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Hotel Cecil could finally reopen in late 2021

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The developer would not say if stylish micro-units are still part of the plans, but half of the existing rooms will reopen to hotel guests

Robyn Beck /AFP/Getty Images

In 2016, developers announced a major renovation planned for the historic and creepy Hotel Cecil, but the Downtown LA hotel has been gathering dust since then.

That might change within a few months. City records reveal that developer Simon Baron Development plans to secure financing for the project by the end of the year, with construction beginning shortly after. Work is expected to be complete by October 2021.

A memo to the CRA/LA, the successor agency to the city’s redevelopment agency, from its Chief Executive Officer, Steve Valenzuela, states that the plan for the hotel involves the required replacement of hundreds of single-room occupancy units as part of the extensive rehabilitation project. (Urbanize LA was the first to spot the memo.)

The Cecil, also known as The Stay on Main, sits just off Seventh and Main streets. Built in 1924, it holds 299 hotel rooms and 301 single-room occupancy residences.

The developer is proposing to rehab 261 of the existing residential units and building 30 new replacement units at a nearby property it is already leasing. (Those 30 replacement units are required to be built and open no later than July 2028.)

The city had previously approved a reduction in the total residential units from 301 to 291 in order to allow for 10 managers units for the SRO section of the project, but the CRA/LA has to approve this move too.

The SRO residences would be operated by Skid Row Housing Trust and available to tenants making between 30 percent and 60 percent of the area median income, though the majority—141 units—would be for those making 30 percent of the area median income or less. An affordability covenant on the property would keep the units affordable for 55 years.

Of all the SRO units, only nine are occupied now. Those tenants will be allowed to stay until construction begins, at which point they will be relocated for the duration of construction and allowed to return once the work is complete, the memo says.

Representatives for Simon Baron Development would not comment on specifics of the project, but did confirm they are in the process of securing a number of permits from the building and safety department.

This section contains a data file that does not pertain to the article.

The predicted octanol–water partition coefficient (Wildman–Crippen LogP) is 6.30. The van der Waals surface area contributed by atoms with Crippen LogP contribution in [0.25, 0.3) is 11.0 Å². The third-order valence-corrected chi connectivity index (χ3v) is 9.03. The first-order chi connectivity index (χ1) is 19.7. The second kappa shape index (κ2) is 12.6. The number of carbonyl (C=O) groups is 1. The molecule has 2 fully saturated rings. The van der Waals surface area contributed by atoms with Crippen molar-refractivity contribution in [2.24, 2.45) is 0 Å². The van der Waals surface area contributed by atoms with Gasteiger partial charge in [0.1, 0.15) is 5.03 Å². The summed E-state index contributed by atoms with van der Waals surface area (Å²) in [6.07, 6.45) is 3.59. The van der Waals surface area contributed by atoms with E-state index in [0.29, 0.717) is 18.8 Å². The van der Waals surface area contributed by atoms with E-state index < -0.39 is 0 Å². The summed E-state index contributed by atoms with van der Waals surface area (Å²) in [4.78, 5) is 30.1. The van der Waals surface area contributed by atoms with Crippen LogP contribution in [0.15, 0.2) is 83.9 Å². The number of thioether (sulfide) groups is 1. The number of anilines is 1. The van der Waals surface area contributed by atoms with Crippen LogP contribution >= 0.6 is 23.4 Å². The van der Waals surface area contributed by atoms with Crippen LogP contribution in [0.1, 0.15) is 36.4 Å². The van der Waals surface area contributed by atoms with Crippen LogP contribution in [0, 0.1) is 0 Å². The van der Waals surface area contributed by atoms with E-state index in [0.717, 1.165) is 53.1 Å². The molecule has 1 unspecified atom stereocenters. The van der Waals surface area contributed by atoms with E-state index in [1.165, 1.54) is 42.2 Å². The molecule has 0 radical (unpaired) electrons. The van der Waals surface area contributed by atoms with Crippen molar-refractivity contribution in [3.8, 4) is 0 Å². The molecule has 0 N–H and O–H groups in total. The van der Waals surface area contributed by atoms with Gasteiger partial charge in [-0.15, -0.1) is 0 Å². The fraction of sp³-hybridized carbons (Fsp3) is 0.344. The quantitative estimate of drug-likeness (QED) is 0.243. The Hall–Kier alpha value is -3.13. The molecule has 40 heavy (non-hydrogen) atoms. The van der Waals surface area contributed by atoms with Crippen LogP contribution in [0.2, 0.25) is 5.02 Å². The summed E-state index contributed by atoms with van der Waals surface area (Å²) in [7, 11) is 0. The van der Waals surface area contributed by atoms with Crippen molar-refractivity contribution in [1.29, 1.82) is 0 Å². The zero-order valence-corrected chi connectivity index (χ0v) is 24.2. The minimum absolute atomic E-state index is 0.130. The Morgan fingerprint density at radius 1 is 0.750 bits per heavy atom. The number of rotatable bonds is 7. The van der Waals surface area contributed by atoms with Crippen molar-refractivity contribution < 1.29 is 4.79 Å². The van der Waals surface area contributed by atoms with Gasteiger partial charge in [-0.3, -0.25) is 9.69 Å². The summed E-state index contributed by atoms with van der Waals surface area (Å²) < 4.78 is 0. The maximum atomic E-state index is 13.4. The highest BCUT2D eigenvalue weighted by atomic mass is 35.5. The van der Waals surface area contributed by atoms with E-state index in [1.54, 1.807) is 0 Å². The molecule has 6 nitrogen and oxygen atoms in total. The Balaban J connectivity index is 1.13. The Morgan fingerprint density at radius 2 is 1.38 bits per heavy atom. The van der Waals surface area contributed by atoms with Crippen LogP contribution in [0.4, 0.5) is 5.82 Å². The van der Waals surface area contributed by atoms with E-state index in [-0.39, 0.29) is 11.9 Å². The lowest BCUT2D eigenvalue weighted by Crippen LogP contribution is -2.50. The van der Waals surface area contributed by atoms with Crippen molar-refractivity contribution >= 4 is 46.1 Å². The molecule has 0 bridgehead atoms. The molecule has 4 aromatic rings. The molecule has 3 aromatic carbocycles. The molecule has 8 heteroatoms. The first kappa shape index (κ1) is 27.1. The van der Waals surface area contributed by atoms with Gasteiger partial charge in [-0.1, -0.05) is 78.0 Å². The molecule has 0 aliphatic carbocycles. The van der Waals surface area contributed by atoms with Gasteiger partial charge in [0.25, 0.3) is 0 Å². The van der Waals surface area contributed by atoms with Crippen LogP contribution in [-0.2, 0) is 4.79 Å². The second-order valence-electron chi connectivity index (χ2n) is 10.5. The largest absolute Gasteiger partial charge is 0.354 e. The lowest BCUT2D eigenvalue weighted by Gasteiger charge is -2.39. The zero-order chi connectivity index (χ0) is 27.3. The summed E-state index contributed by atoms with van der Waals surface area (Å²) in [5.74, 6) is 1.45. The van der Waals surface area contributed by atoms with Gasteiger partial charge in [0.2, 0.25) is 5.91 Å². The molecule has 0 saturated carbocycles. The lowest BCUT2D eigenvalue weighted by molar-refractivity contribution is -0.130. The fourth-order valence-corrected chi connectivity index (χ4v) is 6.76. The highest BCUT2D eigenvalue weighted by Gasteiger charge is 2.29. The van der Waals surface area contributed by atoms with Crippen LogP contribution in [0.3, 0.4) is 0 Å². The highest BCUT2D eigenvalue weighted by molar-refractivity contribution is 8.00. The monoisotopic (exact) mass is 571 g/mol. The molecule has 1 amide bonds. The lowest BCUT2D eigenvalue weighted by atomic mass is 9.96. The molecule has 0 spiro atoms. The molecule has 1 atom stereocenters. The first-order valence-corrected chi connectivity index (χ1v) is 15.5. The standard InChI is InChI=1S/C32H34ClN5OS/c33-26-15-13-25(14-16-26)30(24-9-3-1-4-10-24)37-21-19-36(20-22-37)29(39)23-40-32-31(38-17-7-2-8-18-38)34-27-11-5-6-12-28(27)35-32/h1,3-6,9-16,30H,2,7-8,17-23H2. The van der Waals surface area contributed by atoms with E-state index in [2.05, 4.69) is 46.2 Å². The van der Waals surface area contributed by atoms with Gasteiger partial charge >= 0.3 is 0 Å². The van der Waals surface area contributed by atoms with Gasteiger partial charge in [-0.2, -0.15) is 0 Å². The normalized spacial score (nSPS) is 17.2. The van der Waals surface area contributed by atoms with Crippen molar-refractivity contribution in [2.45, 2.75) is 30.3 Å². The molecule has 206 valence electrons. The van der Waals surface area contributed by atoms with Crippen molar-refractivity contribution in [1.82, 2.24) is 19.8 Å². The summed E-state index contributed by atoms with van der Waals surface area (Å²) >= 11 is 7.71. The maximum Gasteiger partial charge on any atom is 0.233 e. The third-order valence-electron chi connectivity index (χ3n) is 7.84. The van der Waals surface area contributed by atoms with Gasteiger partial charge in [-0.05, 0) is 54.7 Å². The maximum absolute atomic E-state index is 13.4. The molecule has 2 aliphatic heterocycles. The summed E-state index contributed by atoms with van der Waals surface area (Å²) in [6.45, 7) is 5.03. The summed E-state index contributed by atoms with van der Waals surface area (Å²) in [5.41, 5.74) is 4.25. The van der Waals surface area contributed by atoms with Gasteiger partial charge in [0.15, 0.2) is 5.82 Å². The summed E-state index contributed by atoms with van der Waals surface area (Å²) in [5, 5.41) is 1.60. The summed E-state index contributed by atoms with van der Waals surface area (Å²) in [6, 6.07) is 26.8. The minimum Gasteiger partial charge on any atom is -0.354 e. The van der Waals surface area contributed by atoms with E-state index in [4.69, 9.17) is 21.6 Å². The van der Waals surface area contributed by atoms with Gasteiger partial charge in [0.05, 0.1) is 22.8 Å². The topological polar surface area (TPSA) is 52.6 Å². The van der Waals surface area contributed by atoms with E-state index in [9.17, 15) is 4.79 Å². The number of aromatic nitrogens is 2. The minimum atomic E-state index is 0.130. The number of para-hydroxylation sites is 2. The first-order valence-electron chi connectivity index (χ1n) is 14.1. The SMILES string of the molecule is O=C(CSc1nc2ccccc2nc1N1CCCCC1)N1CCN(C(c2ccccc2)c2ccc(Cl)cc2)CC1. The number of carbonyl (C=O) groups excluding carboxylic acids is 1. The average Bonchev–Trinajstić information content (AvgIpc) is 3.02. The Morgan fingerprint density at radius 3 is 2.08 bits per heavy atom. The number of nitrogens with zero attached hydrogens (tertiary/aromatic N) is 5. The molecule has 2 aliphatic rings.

The Cecil sold in 2014 to New York real estate developer Richard Born, who owns a vast portfolio of boutique hotels in New York, including the Bowery, the Maritime, the Ludlow, and the Greenwich.

Jennifer Boyer / Flickr creative commons

In 2015, Simon Baron Development entered a 99-year ground lease with the property owner (officially, 248 Haynes Hotel Associates, LLC) to renovate and operate the residential and hotel components of the Cecil.

The 2016 renovation plans included incorporating hotel and micro-living units. Representatives for Simon Baron Development would not say if trendy coliving and micro-units were still part of the plan.

The developer’s plan for replacing the SRO units needs approval from the CRA/LA’s governing board in order for the project to receive the permits it needs from the city’s department of building and safety. The memo recommends that the board approve the plan and the 55-year affordability covenants.

The Cecil opened just a few years before the Great Depression. The hotel was intended as lodging for business people, but with the economic collapse, the Cecil’s clientele drifted toward the less affluent.

In the 1980s, serial killer Richard Ramirez, also known as the Nightstalker, reportedly lived at the Cecil, when rooms were as low as $14 a night, according to Los Angeles Times archives.

The Cecil was rebranded as The Stay on Main in 2011, but its eerie reputation grew after a tragic and mysterious incident in 2013 where a guest was later found dead in a rooftop water cistern. The death, ruled an accident, was inspiration for a season of American Horror Story. The city landmarked the building, scary reputation and all, in 2017.

Correction: An earlier version of this story misstated the year the Cecil opened. It was 1924, not 1934.